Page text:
Is Arun Prabhu's 'Vaazhl' an extension of his cult debut film Aruvi?
Is the new Tamil film, 'Vaazhl' a travel, a motivational or a philosophical film? This film which started streaming on SonyLiv from Friday (July 16), and directed by Arun Prabhu Purushothaman (who had made his directorial debut with the off-the-beaten-track 'Aruvi'), does not fall into any particular genre.
Is the new Tamil film, ‘Vaazhl’ a travel, a motivational or a philosophical film? This film which started streaming on SonyLiv from Friday (July 16), and directed by Arun Prabhu Purushothaman (who had made his directorial debut with the off-the-beaten-track ‘Aruvi’), seemingly does not fall into any particular genre.
Critics have called it a “trippy, meditative film on the meaning of life”, “a tale of self-discovery”, even as it is a film about living life to the fullest – a tongue-in-cheek take on an existential crisis and above all a stunning “visual treat”.
‘Vaazhl’ is meant to be a light-hearted take on the “absurdity of life” and some have said that it can be an extension of his first feature film ‘Aruvi’, where he focussed on society’s obsession with modern lifestyles. While in Vaazhl, Arun Prabhu is asking if it is possible to understand how one can live life as they wish without watching the calendar or the time. And ensure to take 30 days off in a year to travel!
The film’s plot is seemingly simple ( if at all, viewers and critics are having a problem with the lack of a strong storyline) revolving around a young IT employee Prakash (Pradeep Anthony), whose life is dull and predictable with a nagging mother, troublesome girlfriend and an annoying boss. His boring life takes a turn when he meets a girl who he falls for at a wedding.
The wedding is called off because of a death in the family, and the girl he develops a crush for turns out to be his distant relative, who is in fact married and a mother to an over- enthusiastic child Yatra (Aahrav).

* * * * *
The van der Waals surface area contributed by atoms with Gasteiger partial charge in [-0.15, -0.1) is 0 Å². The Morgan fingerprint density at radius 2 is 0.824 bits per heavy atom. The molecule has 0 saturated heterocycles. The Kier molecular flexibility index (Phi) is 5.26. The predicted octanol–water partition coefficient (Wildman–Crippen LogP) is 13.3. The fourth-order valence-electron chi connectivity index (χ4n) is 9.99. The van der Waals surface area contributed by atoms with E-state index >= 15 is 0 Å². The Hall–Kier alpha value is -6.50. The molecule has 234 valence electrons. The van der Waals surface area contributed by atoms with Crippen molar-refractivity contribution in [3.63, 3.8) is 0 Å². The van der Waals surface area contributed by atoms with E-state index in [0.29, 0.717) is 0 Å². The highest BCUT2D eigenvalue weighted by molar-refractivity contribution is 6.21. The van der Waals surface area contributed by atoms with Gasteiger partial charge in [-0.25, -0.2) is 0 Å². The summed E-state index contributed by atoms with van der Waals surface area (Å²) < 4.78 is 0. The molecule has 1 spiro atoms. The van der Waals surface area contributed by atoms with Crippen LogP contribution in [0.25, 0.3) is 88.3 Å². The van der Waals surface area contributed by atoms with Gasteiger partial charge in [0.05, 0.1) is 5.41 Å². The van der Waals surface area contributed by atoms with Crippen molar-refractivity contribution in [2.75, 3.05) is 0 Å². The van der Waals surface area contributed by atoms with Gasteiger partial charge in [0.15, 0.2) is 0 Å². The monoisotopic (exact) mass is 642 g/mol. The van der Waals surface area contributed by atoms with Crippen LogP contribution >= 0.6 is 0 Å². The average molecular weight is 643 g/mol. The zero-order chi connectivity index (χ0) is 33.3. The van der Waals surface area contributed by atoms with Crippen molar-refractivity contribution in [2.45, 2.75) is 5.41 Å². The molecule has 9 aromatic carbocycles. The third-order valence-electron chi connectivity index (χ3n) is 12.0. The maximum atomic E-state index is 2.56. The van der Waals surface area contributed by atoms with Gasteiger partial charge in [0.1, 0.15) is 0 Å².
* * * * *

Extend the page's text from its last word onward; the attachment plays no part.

The plot thickens when the girl (TJ Bhanu) bumps into him again unexpectedly and she requests his help to take her child to a therapist in Nagercoil. Apparently, there’s more here than meets the eye. They go on a road trip across scenic towns of coastal Tamil Nadu. Along the journey, Prakash’s life changes altogether, as he also befriends Tanya (Diva Dhawan), a free-spirited Bolivian girl who forges passports and he develops a bond with Yatra, all of which forms the crux of the rest of the story.
In New Indian Express, the reviewer writes, “It’s again a reminder that the sky and the trees and fresh air are still close by, should we seek them. It’s an ode to travel, this film, and for that reason, a boy at the heart of it all is named Yatra. I thoroughly liked the digs at over-protective parenting, and how it creates unmanageable restless toddlers.”
Praising the cinematographer, he added that Shelly Calist shows the same reverence and attention to detail to capturing Tamil Nadu as it does exotic locations like Papua New Guinea and Goroka Islands.
Twitter users are also full of praise for the Tamil film. A user who goes by the name Abinesh Nagendran, wrote, “The purpose of life is destroyed with our workaholic culture. And this creator @thambiprabu89 (star-struck) with beautiful cinematography in his film has asked us to explore the world with nature. Such refreshing content.”
— Athulya Manoj (@AthulyaManoj7) July 15, 2021
Another movie enthusiast commended the visuals and wrote, “mind-blowing visuals from the team, those sceneries take us to a new world and carry a lot of hidden emotions. ‘Naaliku, naaliku’”.
While, others have commented that the visuals of the movie made up for the shortcomings that they found in the story. “A journey full of heart that is better felt than said, which didn’t work for me in parts but as a whole felt like a cool breeze after a long week of hot sun. The visuals and music are the soul of the film. Extra points to the lead performances (Prakash and Yaatramma),” read another post.
The main grouse that viewers have about this “experiential film” is that the characters are not etched out as well as the places – as the characters fall into stereotypical boxes – the abused wife, restless child, frustrated protagonist, kind hippie.
Writer Sujatha Narayanan however has observed that the film draws connections between travel, life, and philosophy making it much more than what appears on the surface. Her tweet read, “Vaazhl is a vibe. How does one make a film read like a book? How does one connect concepts of ageing, nature, love and life travel and give it in a “mass” format? How does one simplify how one should approach life?” Yes, indeed, how does one?